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Bitcoin Surges After Tesla Discloses $1.5B Purchase

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Bitcoin sailed to another record high after Tesla purchased $1.5 billion of the cryptocurrency.

In early trading on Monday, Bitcoin surged to $44,795 before retreating to just over $43,000 in early afternoon. It was still priced about 30% higher than a week ago.

Tesla disclosed its Bitcoin purchase in a 10-K filing with the Securities and Exchange Commission, which also said Tesla expects to begin accepting Bitcoin as payment for its products “in the near future.”

Initially such payments, which Tesla “may or may not liquidate upon receipt,” would be on a limited basis, and the payments would also be subject to applicable laws, according to the SEC filing.

Tesla’s investment in Bitcoin reflects an “updated our investment policy,” which was disclosed in the filing as policy that provides the company with “more flexibility to further diversify and maximize returns” on cash holdings not required for purposes of operating liquidity. The audit committee of Tesla’s board of directors approved the new investment policy, which also allows some cash to be invested in other alternative assets such as gold bullion and gold ETFs.

Tesla’s SEC filing acknowledges the potential complications of owning digital assets, including price volatility and the threat of malicious attacks, security breaches and cyberattacks due Bitcoin’s nature as an intangible asset that lacks physical form and relies on technology for creation and decentralization. The filing also acknowledges the risk of “human errors or computer malfunctions that may result in the loss or destruction of private keys needed to access such assets.”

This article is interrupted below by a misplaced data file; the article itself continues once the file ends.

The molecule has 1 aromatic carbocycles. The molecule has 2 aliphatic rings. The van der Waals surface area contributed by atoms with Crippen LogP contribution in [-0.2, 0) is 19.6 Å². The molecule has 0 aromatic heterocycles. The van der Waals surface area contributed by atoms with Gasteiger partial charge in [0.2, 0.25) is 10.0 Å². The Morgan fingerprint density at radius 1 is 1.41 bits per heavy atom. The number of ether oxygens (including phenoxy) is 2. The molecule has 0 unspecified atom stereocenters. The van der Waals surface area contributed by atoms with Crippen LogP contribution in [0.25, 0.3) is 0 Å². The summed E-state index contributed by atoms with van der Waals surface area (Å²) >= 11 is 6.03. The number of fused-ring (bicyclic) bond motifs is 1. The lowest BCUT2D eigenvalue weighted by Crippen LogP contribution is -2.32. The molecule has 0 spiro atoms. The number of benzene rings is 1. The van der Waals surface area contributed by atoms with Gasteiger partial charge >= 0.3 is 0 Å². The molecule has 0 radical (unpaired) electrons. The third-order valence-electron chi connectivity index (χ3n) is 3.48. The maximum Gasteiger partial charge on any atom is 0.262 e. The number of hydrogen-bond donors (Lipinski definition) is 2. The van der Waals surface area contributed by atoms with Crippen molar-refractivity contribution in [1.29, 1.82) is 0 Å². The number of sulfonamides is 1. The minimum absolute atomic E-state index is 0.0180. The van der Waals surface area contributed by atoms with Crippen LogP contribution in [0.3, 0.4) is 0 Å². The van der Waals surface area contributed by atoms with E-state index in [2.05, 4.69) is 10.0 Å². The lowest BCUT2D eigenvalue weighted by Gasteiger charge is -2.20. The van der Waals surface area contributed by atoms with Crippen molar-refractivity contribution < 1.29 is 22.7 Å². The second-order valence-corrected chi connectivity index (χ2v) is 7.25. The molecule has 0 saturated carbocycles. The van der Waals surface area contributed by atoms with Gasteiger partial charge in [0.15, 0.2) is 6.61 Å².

The filing says that Tesla intends to “to take all reasonable measures to secure any digital assets,” but if such threats are realized or the controls it has implemented to secure its digital assets fail, a partial or total misappropriation or loss of digital assets could result, harming the company’s finances and operating results.

The SEC filing also notes that Bitcoin is currently subject to accounting rules as an “indefinite-lived intangible asset,” which requires owners to recognize impairment charges if its fair value drops below the firm’s carrying value for the asset and that changes in generally accepted accounting principles (GAAP) rules could affect the way Tesla accounts for the digital assets it holds.

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